Fearless Jones

Mosely, Walter. Fearless Jones. Little, Brown and Company, 2001.

Reason read: Walter Mosely was born in the month of January. Read in his honor.

Paris Minton ingeniously builds his used bookstore from discards and sales from local libraries. For a Negro to own his business in 1950s Watts, California, Minton knows he is an anomaly. What he also is, is unlucky. Soon after a beautiful woman in distress hides in his bookstore he is badly beaten and his store, burned to the ground. Who was the impossibly beautiful woman? Who would want to burn down his store and do that has anything to do with the men who beat him? There is only one thing to do, bail his good friend Fearless Jones out of prison and enlist him to solve the mystery. As Minton tells the story he builds the character of Fearless Jones through their friendship, setting up the character development in future stories.
When you read Walter Mosely expect crackling humor, fast paced action, racial truths, and lots of quick-jab violence.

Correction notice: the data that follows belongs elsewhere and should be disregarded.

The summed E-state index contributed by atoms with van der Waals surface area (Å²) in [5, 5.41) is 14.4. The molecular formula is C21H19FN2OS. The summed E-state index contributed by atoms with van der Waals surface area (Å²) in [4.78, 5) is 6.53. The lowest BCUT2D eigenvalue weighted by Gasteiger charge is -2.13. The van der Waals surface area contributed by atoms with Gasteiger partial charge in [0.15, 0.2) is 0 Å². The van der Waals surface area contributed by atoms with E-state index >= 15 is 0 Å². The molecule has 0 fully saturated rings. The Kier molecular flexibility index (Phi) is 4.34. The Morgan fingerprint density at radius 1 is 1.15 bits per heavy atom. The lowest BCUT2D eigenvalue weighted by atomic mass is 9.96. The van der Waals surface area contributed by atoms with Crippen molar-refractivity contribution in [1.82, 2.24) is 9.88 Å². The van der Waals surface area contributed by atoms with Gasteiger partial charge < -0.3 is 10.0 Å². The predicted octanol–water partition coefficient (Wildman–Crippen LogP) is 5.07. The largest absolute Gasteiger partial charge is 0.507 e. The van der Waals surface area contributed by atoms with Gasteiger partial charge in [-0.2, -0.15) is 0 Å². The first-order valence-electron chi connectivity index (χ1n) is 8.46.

As an aside, one of the things I like about Walter Mosely’s writing is that his characters use the bathroom. Not many authors include the details of common bodily functions.

Lines I liked, “Being challenged by the law was a rite of passenger for any Negro who wanted to better himself or his situation” (p 4), “The best cop I ever saw was the cop who wasn’t there” (p 87), and “These were men who had lived with Satan before coming to God, and they were still willing to venture over to the wrong side of holiness if the situation demanded it” (p 227).

Author fact: I have twelve Mosely books on my Challenge list, including two nonfiction contributions.

Book trivia: Fearless Jones is the first book in the Fearless Jones series.

Setlist: Louis Armstrong, Billie Holliday, and Pat Boone.

Nancy said: Pearl included Fearless Jones as part of the Fearless Jones series. She didn’t say anything beyond that about the book.

BookLust Twist: from More Book Lust in the chapter called “Walter Mosely: Too Good To Miss” (p 168).

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